What's your BHAG? That stands for Big, Hairy, Audacious Goal.
And that was a question author and speaker Jim Collins posed to the audience Friday to kick off the 2013 Inc. 500/5000 conference in Washington, D.C.
Collins, who wrote Good to Great and Built to Last, among other books, said that's not simply a mission statement, but a transformative goal that could take 20 to 30 years for you and your company to achieve. And if you don't have a BHAG, chances are that you're not in business for the long haul.
"A BHAG will stimulate growth and make us better and stronger, even if it is cumulative failure along the way," Collins said.
In his talk, Collins laid out a set of 12 questions all small business owners should ask themselves and their teams, pulled from Collins' 25 years of researching a composite 6,000 years of corporate history, he claims.
For example, do you want to build an enduring, great company? What are your core values and lasting purpose for the next 100 years? Are you a "hedgehog"? (Yup.)
One of the keys to achieving success is having a disciplined company leader at the top with a big vision that extends beyond basic survival mentality to a much larger purpose. These people are often "hedgehogs" with comprehensive, universal ideas, not "foxes" with flash-in-the pan gimmicky ideas.
Hewlett-Packard's founders, William Hewlett and David Packard, for example, didn't just want to manufacture electronics, they wanted to manufacture electronic products that would put the brilliance of American engineering in the hands of this country's businesses and consumers. Steve Jobs didn't want to create the most sophisticated computer to help the smartest computer engineer in the world. He wanted to bring great computers to everyone in the world. Walt Disney developed a cult around the idea of making people happy.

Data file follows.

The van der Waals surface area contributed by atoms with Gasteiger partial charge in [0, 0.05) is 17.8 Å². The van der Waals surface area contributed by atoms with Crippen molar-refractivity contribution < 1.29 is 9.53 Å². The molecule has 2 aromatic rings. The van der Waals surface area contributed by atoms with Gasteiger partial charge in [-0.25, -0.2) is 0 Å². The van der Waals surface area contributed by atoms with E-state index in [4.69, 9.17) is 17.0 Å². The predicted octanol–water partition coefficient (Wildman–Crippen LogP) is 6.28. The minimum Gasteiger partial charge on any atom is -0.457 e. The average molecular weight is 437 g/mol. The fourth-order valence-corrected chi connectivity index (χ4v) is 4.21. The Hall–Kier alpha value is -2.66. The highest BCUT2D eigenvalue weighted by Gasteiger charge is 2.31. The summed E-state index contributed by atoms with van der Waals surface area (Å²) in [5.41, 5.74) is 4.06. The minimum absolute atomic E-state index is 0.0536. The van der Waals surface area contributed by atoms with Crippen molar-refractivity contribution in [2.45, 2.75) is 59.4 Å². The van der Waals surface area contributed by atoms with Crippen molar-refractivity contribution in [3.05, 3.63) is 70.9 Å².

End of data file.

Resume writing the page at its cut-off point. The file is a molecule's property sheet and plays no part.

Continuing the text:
"Building a great company is not a function of circumstance, but conscious choice and discipline," Collins said.
Often two companies starting out and facing exactly the same set of circumstances will have very different outcomes. That's because of the people involved and the plans leaders made ahead of time to meet the whims of fate.
To illustrate that point, Collins used the story of Roald Amundsen and Robert Scott, two polar explorers who set off on journeys across the South Pole with teams of men early in the 1900s. They left within a few days of each other. Though the Norwegian Amundsen and his entire team endured a trek of several thousand miles with his entire team intact, the British Scott and his people all perished of frostbite and starvation.
Reasons for the differences in outcome: Amundsen spent time with Eskimos before the journey and learned that dogs, not the ponies or motorized sleds Scott used, were the best way to get across the ice-locked environment. He also had a cohesive team, whereas Scott did not.
The same applies for business: never feel comfortable in your success, have a number of intelligent plans in place for setbacks, and have people who want to achieve the same mission with you.
Lastly, don't just focus on success, Collins said.
"Make a contribution," Collins said. "Will someone's life be better because you were here? Life is about people, so be of service, and be useful."